A fossil that been had languishing in a museum drawer in Brighton, wrongly labelled as a shark fin skeleton, has now been identified as a completely new species of prehistoric flying reptile that soared majestically over what are now the Cambridgeshire fens.
Roy Smith, a University of Portsmouth PhD student, identified the creature after realising it was much more unusual and interesting than its label suggested. He identified the fossil as the tip of the beak of a new species of pterosaur (from the Greek for “winged lizard”), a creature that existed 228m-66m years ago and the earliest vertebrate known to have evolved powered flight.
Pterosaurs with this type of beak have been found in north Africa, so Smith and others who have studied the find say it is reasonable to assume a likeness to the alanqa, a frightening-looking creature thought to have a wingspan of 4 metres or more.
Smith discovered the creature during a trawl of fossil collections housed in the Booth Museum in Brighton. The fossils were originally unearthed by workmen digging for phosphates in the Fens in the 19th century, who sold them on for a little extra cash.
It was while Smith was examining the fossils of what were labelled as shark fin spines that he realised some of them were actually fragments of the jaws or beaks of pterosaurs. The do resemble shark fin spines but with crucial differences.
Smith said: “One such feature are tiny little holes where nerves come to the surface and are used for sensitive feeding by the pterosaurs. Shark fin spines do not have these but the early palaeontologists clearly missed these features.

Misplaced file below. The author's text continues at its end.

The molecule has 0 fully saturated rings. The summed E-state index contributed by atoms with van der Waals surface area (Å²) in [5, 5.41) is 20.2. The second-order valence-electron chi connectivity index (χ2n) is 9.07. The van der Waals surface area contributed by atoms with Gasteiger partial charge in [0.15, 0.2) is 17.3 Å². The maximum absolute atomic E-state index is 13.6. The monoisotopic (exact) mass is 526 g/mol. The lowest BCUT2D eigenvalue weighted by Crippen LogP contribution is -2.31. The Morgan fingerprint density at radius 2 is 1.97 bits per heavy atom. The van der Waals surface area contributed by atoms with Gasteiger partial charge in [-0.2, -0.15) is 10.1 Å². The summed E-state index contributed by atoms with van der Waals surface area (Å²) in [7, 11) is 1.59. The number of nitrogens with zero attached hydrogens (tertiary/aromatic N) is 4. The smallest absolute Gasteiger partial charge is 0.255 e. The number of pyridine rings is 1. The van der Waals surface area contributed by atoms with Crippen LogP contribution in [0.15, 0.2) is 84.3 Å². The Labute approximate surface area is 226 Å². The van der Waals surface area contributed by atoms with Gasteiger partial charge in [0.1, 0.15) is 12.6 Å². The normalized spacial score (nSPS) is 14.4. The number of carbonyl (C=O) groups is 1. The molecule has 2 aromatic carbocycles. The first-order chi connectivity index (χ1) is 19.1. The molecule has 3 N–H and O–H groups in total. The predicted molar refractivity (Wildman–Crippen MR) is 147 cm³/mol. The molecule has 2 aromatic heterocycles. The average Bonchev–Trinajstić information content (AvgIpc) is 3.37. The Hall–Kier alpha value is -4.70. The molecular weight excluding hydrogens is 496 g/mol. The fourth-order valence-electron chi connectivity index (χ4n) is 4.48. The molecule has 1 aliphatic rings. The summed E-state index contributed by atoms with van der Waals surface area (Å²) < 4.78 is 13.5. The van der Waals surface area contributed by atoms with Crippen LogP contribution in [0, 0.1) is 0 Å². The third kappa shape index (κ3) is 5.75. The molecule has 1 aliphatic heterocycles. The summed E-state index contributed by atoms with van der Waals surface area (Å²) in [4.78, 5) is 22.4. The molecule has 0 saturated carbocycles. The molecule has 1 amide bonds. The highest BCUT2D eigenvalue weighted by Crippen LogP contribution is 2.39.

“Two of the specimens discovered can be identified as a pterosaur called ornithostoma, but one additional specimen is clearly distinct and represents a new species. It is a palaeontological mystery.”
Smith, 26, from Derbyshire, has been fossil hunting since he was a boy but this is by far his most exciting find. He grew up scouring coal mine spoils for fossils and on Tuesday was to be found hunting for new finds on the seafront in Portsmouth where work is taking place on old city walls. “I didn’t find anything,” he said.
He said he had been on the point of halting work on the day he made his discovery. “I had a bit of time to kill so I started going through some other drawers. I was extremely excited when I came across this specimen, which was stuck on to a board.”
The Victorians who had been interested in the fossils found in the Fens included the naturalist Sir Richard Owen, who campaigned for the establishment of the Natural History Museum in London.
“Unfortunately, this specimen is too fragmentary to be the basis for naming the new species. Sadly, it is doubtful if any more remains of this pterosaur will be discovered, as there are no longer any exposures of the rock from which the fossils came. But I’m hopeful that other museum collections may contain more examples.” As soon as Covid restrictions lift, he plans to continue his search for others.
Smith’s supervisor, Prof Dave Martill, said: “The little bit of beak is tantalising in that it is small, and simply differs from ornithostoma in subtle ways, perhaps in the way that a great white egret might differ from a heron. The differences in life would have been more to do with colour, call and behaviour than in the skeleton.
“This is extremely exciting – to have discovered this mystery pterosaur right here in the UK. This find is significant because it adds to our knowledge of these ancient and fascinating flying prehistoric reptiles, but also demonstrates that such discoveries can be made, simply by re-examining material in old collections.”
The results of Smith’s discovery have been published in the Proceedings of the Geologists’ Association journal.